Another notable example is the Longines Heritage Classic Sector Dial collection, launched in 2019. A contemporary version of their 1934 model, this collection is an ode to the clean and structured design of yesteryears. Available in four variations—three with leather straps and one with a metal bracelet—all pieces are simple time-only watches, featuring a small seconds sub-dial at six o’clock. Their 38.5mm stainless steel case houses the L893 automatic movement, offering a power reserve of 72 hours.

The Watch Guide

The Longines DolceVita models are also excellent modern interpretations of sector dial watches present in distinct rectangular cases

The Watch Guide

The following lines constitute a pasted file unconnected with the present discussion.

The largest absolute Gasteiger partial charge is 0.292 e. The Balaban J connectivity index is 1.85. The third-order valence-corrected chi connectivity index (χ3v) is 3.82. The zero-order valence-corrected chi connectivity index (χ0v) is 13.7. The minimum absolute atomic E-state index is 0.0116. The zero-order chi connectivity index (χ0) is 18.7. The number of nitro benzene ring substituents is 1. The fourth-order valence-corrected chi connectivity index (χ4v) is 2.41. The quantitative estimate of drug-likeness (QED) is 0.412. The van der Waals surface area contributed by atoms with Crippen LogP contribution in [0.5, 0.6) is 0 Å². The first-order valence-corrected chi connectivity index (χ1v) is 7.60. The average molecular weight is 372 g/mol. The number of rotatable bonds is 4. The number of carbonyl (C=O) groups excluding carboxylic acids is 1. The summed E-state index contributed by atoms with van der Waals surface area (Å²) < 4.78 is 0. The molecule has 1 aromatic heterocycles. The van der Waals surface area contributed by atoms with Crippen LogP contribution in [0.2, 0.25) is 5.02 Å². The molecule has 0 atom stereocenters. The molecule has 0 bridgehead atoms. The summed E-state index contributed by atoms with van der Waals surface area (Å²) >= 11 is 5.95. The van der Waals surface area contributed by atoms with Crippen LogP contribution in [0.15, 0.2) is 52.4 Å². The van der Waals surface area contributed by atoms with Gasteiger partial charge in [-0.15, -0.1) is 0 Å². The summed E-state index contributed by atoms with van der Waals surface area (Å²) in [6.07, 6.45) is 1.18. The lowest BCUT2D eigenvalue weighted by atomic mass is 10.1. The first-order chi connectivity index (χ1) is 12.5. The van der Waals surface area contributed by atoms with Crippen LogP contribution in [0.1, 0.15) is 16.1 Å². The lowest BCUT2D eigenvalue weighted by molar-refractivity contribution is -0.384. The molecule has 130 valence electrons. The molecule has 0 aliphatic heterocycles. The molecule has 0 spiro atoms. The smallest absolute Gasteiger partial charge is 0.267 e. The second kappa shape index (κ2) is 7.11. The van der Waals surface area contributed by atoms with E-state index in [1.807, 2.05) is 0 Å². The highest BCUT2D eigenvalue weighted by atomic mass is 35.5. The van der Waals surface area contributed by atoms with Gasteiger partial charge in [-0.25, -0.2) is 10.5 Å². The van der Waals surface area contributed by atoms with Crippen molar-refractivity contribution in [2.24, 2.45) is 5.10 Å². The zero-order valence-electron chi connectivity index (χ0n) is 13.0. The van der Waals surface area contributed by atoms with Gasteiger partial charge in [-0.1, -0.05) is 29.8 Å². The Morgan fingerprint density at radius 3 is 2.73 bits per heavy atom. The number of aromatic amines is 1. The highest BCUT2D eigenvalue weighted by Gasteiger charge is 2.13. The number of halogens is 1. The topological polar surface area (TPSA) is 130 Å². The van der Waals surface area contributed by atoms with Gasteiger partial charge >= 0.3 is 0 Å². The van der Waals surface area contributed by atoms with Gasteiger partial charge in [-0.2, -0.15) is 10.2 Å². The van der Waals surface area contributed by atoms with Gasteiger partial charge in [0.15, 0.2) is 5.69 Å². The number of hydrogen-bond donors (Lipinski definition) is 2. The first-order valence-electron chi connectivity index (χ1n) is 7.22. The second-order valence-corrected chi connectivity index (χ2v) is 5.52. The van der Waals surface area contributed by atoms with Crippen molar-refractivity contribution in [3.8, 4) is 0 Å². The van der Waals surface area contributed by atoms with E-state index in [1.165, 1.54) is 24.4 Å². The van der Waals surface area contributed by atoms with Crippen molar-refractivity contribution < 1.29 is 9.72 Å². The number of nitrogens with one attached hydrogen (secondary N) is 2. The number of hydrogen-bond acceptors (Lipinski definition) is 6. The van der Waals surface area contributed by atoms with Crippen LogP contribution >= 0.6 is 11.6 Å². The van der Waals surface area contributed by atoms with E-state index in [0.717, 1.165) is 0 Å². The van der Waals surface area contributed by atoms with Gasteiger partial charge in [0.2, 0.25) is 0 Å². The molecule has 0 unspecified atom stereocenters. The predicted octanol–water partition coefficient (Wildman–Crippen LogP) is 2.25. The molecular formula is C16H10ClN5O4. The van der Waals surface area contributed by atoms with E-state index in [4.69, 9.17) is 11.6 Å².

This model features two different-sized rectangles with a small seconds display at six o’clock

Longines Longines DolceVita
Longines Longines DolceVita

Additionally, the Longines DolceVita models are also excellent modern interpretations of sector dial watches present in distinct rectangular cases. Featuring two different-sized rectangles with a small seconds display at six o’clock, these timepieces are perfect examples of the Art Deco-inspired designs, highlighting symmetry and neat lines to the highest degree. Other than this, Laurent Ferrier’s Galet Square Boréal and the IWC Portugieser Vintage IW5445-01, are both great examples of a contemporary take on sector dial watches.

Sector Dial Watches
The IWC Portugieser Vintage IW5445-01 is a great example of a contemporary take on sector dial watches

Simple and reliable, sector dial watches are for those who believe in minimalistic charm, without skipping on quality. Riding on their timeless appeal, they have truly come a long way today, occupying a niche space in an otherwise competitive market.